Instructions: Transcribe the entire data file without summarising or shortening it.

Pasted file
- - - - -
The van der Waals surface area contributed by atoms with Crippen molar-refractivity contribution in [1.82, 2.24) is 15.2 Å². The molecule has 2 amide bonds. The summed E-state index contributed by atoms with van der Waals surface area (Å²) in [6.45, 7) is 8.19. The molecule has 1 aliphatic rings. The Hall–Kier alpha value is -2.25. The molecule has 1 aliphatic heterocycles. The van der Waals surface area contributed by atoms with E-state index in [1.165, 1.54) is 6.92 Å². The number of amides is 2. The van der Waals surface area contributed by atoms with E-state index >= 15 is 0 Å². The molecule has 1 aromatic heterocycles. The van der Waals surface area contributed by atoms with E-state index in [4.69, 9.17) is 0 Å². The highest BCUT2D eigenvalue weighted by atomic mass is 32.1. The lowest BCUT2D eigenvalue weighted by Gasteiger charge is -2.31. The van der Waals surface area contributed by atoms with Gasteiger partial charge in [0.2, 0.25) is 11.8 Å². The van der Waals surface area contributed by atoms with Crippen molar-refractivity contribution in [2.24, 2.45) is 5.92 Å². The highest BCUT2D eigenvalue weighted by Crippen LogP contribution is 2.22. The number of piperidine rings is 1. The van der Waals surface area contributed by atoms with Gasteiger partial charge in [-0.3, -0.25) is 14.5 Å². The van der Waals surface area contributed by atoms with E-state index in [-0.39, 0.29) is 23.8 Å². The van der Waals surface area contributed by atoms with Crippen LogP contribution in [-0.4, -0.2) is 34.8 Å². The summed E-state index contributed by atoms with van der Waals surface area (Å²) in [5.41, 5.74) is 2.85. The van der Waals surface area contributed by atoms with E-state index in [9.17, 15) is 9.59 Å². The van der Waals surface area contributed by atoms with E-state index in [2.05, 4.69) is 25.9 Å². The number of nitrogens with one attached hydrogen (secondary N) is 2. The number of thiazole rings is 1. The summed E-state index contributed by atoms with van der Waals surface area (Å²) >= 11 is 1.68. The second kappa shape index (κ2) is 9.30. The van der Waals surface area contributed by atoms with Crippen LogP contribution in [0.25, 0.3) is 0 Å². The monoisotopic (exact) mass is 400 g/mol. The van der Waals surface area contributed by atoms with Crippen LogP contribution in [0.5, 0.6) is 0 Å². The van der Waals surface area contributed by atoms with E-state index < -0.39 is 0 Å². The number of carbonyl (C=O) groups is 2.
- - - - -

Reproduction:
The van der Waals surface area contributed by atoms with Crippen molar-refractivity contribution in [1.82, 2.24) is 15.2 Å². The molecule has 2 amide bonds. The summed E-state index contributed by atoms with van der Waals surface area (Å²) in [6.45, 7) is 8.19. The molecule has 1 aliphatic rings. The Hall–Kier alpha value is -2.25. The molecule has 1 aliphatic heterocycles. The van der Waals surface area contributed by atoms with E-state index in [1.165, 1.54) is 6.92 Å². The number of amides is 2. The van der Waals surface area contributed by atoms with E-state index >= 15 is 0 Å². The molecule has 1 aromatic heterocycles. The van der Waals surface area contributed by atoms with E-state index in [4.69, 9.17) is 0 Å². The highest BCUT2D eigenvalue weighted by atomic mass is 32.1. The lowest BCUT2D eigenvalue weighted by Gasteiger charge is -2.31. The van der Waals surface area contributed by atoms with Gasteiger partial charge in [0.2, 0.25) is 11.8 Å². The van der Waals surface area contributed by atoms with Crippen molar-refractivity contribution in [2.24, 2.45) is 5.92 Å². The highest BCUT2D eigenvalue weighted by Crippen LogP contribution is 2.22. The number of piperidine rings is 1. The van der Waals surface area contributed by atoms with Gasteiger partial charge in [-0.3, -0.25) is 14.5 Å². The van der Waals surface area contributed by atoms with E-state index in [-0.39, 0.29) is 23.8 Å². The van der Waals surface area contributed by atoms with Crippen LogP contribution in [-0.4, -0.2) is 34.8 Å². The summed E-state index contributed by atoms with van der Waals surface area (Å²) in [5.41, 5.74) is 2.85. The van der Waals surface area contributed by atoms with E-state index in [9.17, 15) is 9.59 Å². The van der Waals surface area contributed by atoms with E-state index in [2.05, 4.69) is 25.9 Å². The number of nitrogens with one attached hydrogen (secondary N) is 2. The number of thiazole rings is 1. The summed E-state index contributed by atoms with van der Waals surface area (Å²) >= 11 is 1.68. The second kappa shape index (κ2) is 9.30. The van der Waals surface area contributed by atoms with Crippen LogP contribution in [0.25, 0.3) is 0 Å². The monoisotopic (exact) mass is 400 g/mol. The van der Waals surface area contributed by atoms with Crippen LogP contribution in [0.5, 0.6) is 0 Å². The van der Waals surface area contributed by atoms with E-state index < -0.39 is 0 Å². The number of carbonyl (C=O) groups is 2.